With 541 federal ministries, departments, and agencies (MDAs) (as at end-December 2014), it is no surprise that the burden of governance has become disproportionately high in Nigeria. When over the weekend, I discussed this number (was speaking with someone who should know), my first reaction to the implications of this for efforts (over the medium term) at moving this economy forward was one of utter disbelief.
It did not help that of this number, about 24 MDAs where just created on a whim — no legal backing of any sort. I understand that (and here, I am paraphrasing this week’s edition of The Economist — albeit on a different topic) the world over, politicians react to flaws in whatever systems they are superintending over by “creating new bodies, without abolishing the old ones”. But how do you explain the fact that as at the same period, the federal government in the United States of America, a much bigger physical space, with far more people (and arguably pretty more diverse), and an indescribably bigger economy, had only 15 such institutions?
“Corruption”, our national hobgoblin, is one answer. A proliferation of government departments makes the fleecing of the state much easier. Anecdotal evidence exist to the effect that of the 75% which governments here spend on recurrent expenditure, and which we all agree is injurious to our development aspirations, only about 40% goes to meet the public sector’s wage bill. However, it would seem, too, that much of the 40% wage budget is paid to non-staff.
Within this context, you then understand why few to none of our government departments have a sense of their collective staff strength. It helps the system that existing civil service rules apparently forbid external parties from conducting staff audits in the public sector. Add to this miasma a further fact: that the take home pay of federal directors-general, at about N600,000 monthly, would seem to take most of them way past their opulent abodes.
How then to clear this mist? This is arguably one of the biggest questions that the incoming Buhari administration must find quick responses to. That our way out of this maze includes eventual recourse to the Oronsaye Committee’s Report is increasingly a no-brainer. At 541 MDAs, our list of things “to do” includes both merging these institutions, and there is clear evidence of overlaps everywhere, and scrapping most of the rest.
This task is way beyond concerns over the financial burden of governance posed by overlapping government agencies. This plethora of institutions speak to a much deeper worry: we cannot run an efficient public sector with so many institutions battling away at the problem. The old saw about the damage that too many cooks wreak on the broth is most pertinent here.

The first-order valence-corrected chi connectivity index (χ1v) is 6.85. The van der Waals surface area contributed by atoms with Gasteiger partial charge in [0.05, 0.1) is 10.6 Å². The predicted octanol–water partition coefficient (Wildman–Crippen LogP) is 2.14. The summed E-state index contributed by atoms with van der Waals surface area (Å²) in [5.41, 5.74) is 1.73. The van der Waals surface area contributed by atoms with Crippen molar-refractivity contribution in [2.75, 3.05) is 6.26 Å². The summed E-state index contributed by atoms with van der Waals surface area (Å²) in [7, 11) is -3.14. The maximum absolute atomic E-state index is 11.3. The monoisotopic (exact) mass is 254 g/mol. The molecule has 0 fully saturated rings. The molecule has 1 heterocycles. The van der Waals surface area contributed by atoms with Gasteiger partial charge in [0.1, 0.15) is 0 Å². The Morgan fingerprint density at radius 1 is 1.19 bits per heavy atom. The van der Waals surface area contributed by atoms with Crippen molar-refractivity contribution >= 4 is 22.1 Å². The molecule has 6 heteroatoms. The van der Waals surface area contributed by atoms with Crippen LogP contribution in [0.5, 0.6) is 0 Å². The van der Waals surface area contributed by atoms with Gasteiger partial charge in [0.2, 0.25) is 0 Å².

Nonetheless, there is a human cost to rationalising these state agencies. What to do with the staff that eventually turn out to be surplus to requirement? This is as much a social problem (from the prospect of more Nigerians being unable to meet their basic needs as a result of lost earnings and the resulting destitution) as it is an economic one (this earnings loss invariably means fewer consumers spending on basic needs, and the consequent effect on domestic output growth).
In search of a proper response to this challenges, I have argued previously, that the current nature of the public sector’s financing suggests that we may be able to dispense with the services of such personnel while continuing to pay their salaries (over a 5 to 10 year period, maybe. This detail matters far less, though, than the need to include a sunset clause in any such arrangement).
This solution is possible if, as seems increasingly the case, the bigger portion of our current recurrent spend is frittered away via the overheads line. Shutting down an agency of the state, while continuing to pay salaries, therefore, should have us save on overheads, which on current estimates is around 60% of this cost.
Thankfully, though, the universe of possible savings is much wider. And this is where technology and biometric identification measures make meaning. Eventually, though, the preferred solution to this problem is one that allows us a proper headcount in all ministries, departments and agencies of the state.
This is one big challenge the Buhari administration must quickly come to terms with.